So, we just moved to Chicagoland, and in the process, a number of items long-buried in the basement emerged to daylight. One of these is my zippered vinyl folder, with a big “Tagamet” on its cover – one of the many gifts the doctors in my family received from medical sales representatives. My uncle, Dr. Merajuddin of Gujranwala, gave me this. I used this folder to store a huge array of poems that I’d written from the age of about 10 onward. I think I tapered off writing poetry, generally, in my mid-twenties, and only produced occasionally after that. I became conscious of contemporary poetic technique. That’s what killed my impulse. I realized that my doggerel-style sounded ridiculous, foreign, old-fashioned, too obvious.
Still, this collection brings back poignant, deeply-felt memories. Some of these poems cause me to hang my head and laugh in utter shame, for their anti-feminist, obscurantist sentiment. Svend vows that he will some day share the worst of the worst with an audience. Over my dead body …
Instead, today, I share with you a poem I wrote years and years ago. It is not much by way of emotion or quality, but as I read it to Svend, my voice caught, and the tears started falling quickly and I was unable to continue, for utter loss and grief. As you read it, you will say, what the hell, why would you be so overcome? But I really was, and my guilt, sadness, aloneness came rushing back to me as I went through to the third stanza. For fellow-Pakistanis, you will recognize a familiar dog-phobia, and the fear of stray dogs. For poets at heart, you will recognize the guilt, the change of heart, the sadness that come from realizing one’s error in fearing and hating the other.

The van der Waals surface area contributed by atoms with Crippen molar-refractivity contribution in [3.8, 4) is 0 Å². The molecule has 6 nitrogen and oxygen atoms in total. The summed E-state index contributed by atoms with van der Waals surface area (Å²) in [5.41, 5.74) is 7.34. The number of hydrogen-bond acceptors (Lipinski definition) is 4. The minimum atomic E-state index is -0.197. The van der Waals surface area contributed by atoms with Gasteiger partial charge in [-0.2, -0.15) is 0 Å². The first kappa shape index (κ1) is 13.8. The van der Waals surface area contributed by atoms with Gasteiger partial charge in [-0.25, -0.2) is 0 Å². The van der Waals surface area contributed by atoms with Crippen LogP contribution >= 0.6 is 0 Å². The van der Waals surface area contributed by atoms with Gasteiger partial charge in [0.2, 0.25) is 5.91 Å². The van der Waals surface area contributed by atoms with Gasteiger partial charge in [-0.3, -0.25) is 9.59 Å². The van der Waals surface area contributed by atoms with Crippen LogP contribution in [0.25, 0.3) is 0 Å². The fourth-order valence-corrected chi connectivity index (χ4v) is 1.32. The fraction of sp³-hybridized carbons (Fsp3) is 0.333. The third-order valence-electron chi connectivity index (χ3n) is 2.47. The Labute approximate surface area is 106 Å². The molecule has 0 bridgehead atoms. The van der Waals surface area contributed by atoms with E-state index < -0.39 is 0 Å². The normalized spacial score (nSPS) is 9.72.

Apology to a dog
My cat sat outside, huddled up,
but sheltered,-as the rain did pour;
I glanced ahead, and saw a large, black
mangy dog beside the door.
What if, when I leave, this fierce dog
should tear my cat apart?
I did not think: I shooed him off,
my deed dictated by my heart.
Broad-shouldered, he turned ’round, and like
a tired wolf, got up again,
and trotted loosely, wearily,
out, out, into the pouring rain.
A large, black, wolf-like dog he was,
but tired, soaked, and hurt, and sore,
that from the rain, I realized,
had taken shelter by my door.
As, heavy at the heart, I sit,
my greatest joy would be to see,
from here, a big, black dog returning, –
weary, sullen, wet, to me.